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The Forefront of Space Science

The Science of Containerless Levitation and Supercooled Melts
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Creation of new functional materials using electrostatic levitation

It is well known that steel is hardened by quenching, the rapid cooling from high-temperature. This is because rapid cooling forms crystals that differ from those of the normal coagulation state. Like this, the nature of materials can change greatly depending on the method of heat treatment. With containerless levitation, we can produce temperature conditions for an intensive supercooled state that cannot be obtained in a normal environment. By processing materials in these unique temperature conditions, we are trying to create unique crystal structures that show excellent new functions. In other words, we are creating new functional materials using the levitation method.

Here is an example of our research in which a ceramics material was processed using an electrostatic-levitation furnace. The material is an oxide called barium titanate (BaTiO3), which is widely used in capacitors essential to electrical circuits. After the sample has been dissolved and solidified in the electrostatic- levitation furnace, we measured its dielectric constant. The result is shown in Fig. 4. The dielectric constant is an index to show the performance of capacitor materials. In normal state, barium titanate shows a high value of approx. 3,000. We found that barium titanate treated in the electrostatic-levitation furnace shows a value about 30 times higher than normal. Further, treated barium titanate has such an excellent temperature dependence that the high dielectric constant is maintained over wide temperature ranges.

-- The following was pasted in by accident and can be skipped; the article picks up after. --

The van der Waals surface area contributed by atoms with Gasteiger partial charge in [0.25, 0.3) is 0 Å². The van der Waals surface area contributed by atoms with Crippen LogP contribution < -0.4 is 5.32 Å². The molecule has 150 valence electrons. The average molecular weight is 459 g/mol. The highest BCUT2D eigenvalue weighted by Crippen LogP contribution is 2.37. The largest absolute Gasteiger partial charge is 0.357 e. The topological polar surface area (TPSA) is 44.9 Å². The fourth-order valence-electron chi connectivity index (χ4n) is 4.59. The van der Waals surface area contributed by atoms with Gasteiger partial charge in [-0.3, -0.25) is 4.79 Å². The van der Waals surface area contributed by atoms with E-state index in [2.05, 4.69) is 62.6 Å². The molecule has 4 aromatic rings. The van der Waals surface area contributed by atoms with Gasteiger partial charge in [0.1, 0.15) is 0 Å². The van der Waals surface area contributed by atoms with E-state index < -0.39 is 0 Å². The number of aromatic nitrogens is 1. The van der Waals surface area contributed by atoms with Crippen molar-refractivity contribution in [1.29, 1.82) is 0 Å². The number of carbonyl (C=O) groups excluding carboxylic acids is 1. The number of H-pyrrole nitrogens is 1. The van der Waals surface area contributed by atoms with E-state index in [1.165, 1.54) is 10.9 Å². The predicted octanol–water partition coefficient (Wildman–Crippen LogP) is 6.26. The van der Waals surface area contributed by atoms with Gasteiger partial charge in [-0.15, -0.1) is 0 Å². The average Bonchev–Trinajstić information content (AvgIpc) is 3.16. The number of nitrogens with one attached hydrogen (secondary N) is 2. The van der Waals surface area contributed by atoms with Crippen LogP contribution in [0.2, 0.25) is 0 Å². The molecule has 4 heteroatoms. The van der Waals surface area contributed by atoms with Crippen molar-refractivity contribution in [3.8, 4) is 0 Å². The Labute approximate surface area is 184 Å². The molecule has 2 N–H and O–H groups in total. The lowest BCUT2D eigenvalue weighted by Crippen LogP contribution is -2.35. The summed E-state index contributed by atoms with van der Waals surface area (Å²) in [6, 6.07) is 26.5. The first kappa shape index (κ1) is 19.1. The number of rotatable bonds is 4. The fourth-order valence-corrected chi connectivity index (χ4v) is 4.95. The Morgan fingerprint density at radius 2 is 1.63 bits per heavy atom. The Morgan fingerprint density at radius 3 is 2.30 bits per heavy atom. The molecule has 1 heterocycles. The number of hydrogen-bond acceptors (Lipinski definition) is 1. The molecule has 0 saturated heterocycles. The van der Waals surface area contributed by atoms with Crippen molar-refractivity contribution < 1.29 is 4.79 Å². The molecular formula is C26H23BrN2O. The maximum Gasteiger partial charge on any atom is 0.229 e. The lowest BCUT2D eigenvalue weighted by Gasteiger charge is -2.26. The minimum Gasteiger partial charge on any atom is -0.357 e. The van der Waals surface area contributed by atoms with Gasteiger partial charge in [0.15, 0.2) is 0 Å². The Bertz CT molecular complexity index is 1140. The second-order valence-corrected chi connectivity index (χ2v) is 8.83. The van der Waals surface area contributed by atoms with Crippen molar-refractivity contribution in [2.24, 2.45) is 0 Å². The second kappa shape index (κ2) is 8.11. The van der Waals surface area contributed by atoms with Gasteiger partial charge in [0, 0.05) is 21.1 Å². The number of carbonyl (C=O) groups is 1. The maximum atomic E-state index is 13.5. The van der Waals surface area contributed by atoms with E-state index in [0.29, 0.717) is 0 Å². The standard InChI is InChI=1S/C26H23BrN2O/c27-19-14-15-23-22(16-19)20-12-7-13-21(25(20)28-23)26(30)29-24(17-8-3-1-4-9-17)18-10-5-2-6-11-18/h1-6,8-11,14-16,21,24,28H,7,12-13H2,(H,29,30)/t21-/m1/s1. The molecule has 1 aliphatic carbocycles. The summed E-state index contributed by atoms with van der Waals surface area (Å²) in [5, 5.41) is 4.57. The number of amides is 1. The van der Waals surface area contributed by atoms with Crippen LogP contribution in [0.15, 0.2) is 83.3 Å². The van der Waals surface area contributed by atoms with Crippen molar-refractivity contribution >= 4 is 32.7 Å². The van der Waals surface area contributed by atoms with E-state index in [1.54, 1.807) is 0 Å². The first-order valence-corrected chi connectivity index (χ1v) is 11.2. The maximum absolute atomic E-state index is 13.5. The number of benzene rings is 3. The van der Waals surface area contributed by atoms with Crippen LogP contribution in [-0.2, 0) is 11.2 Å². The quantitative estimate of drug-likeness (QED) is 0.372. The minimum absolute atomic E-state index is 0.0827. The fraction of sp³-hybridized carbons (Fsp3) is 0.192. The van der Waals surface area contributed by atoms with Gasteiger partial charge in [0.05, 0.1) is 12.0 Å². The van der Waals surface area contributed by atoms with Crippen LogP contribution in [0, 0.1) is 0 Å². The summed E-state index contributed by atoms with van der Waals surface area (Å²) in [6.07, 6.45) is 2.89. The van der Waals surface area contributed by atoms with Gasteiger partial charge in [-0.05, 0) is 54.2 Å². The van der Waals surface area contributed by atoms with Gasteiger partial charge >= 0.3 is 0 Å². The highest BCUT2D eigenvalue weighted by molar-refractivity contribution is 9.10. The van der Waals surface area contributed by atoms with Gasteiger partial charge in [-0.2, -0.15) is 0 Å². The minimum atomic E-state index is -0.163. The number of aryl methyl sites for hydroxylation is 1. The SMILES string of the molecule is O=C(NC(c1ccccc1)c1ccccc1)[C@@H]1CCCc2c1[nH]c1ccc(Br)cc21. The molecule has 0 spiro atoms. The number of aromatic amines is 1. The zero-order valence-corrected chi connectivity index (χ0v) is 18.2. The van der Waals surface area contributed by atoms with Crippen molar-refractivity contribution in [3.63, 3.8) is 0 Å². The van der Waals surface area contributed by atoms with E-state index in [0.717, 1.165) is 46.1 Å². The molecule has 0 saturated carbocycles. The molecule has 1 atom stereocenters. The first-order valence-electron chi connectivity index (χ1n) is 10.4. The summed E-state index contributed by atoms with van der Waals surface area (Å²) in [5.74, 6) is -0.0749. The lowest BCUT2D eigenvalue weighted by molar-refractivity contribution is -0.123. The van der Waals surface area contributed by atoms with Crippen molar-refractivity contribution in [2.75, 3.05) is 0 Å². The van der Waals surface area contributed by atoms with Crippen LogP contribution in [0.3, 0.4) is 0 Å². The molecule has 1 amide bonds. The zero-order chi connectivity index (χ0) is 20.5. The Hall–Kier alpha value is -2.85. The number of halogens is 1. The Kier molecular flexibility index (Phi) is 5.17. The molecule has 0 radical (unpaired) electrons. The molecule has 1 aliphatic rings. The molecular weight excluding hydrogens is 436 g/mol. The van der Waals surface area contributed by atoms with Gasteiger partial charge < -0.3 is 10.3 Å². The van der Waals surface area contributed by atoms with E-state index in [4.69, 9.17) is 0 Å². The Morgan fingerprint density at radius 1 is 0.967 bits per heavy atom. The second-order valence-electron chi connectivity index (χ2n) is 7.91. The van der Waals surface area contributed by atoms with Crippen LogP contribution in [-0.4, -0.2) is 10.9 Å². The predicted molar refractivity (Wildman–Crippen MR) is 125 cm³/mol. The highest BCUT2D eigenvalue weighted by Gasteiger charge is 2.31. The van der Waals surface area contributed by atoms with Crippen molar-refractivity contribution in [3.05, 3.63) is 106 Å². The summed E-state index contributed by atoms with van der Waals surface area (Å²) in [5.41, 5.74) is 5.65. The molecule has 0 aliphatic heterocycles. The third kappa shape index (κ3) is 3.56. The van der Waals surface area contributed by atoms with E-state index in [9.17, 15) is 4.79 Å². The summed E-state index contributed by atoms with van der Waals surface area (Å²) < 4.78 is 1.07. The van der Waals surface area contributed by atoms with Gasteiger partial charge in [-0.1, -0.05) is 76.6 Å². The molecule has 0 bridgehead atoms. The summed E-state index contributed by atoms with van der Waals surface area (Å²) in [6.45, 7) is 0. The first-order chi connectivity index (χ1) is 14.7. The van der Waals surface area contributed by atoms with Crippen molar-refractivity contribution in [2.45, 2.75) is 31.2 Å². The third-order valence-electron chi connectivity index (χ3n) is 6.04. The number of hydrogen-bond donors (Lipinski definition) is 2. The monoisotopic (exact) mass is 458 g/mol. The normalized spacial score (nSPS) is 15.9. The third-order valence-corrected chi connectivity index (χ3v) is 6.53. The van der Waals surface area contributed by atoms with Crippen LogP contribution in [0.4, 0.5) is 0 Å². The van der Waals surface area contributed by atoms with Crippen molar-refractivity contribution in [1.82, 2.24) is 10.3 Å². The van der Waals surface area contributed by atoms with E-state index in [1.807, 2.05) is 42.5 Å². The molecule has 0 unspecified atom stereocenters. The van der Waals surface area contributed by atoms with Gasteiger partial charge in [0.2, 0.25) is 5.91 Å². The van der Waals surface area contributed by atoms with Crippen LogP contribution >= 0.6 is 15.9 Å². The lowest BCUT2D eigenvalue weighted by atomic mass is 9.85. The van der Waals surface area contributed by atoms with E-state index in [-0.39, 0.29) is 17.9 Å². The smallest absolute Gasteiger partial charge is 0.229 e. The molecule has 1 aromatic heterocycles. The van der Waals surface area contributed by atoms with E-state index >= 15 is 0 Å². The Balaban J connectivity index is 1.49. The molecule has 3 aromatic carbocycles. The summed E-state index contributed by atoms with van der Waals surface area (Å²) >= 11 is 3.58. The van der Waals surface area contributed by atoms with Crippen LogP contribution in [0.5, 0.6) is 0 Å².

Figure 4
Figure 4 Measurement of dielectric constant of barium titanate

Research on the creation of new functional materials using levitation technology has just started. We have strong expectations that excellent new materials like the above will be created in the future.

Toward the Space Station

Levitation technique is advancing well and various studies have been conducted on the ground. Research on the ground, however, indicates that a microgravity environment is required for certain experiments that are difficult to conduct on the ground. For example, samples that can be levitated on earth are limited to small ones, and some samples are very difficult to levitate against gravity. Furthermore, since gravity works on levitating samples on the ground, segmentation occurs with materials such as water-oil mixtures, and uniform mixing is therefore difficult. These difficulties can be overcome by experiments on the Space Station. It is essential that we proceed with our research by making effective use of both earth and space environments.

An electrostatic-levitation furnace for the International Space Station is now being designed based on the research results on the ground. Though there are still many design hurdles to overcome, for example, the peculiar limitations of the Space Station such as equipment size and safety design to protect the life of the astronauts, we will continue the steady development of equipment for the Space Station.

(Takehiko ISHIKAWA)

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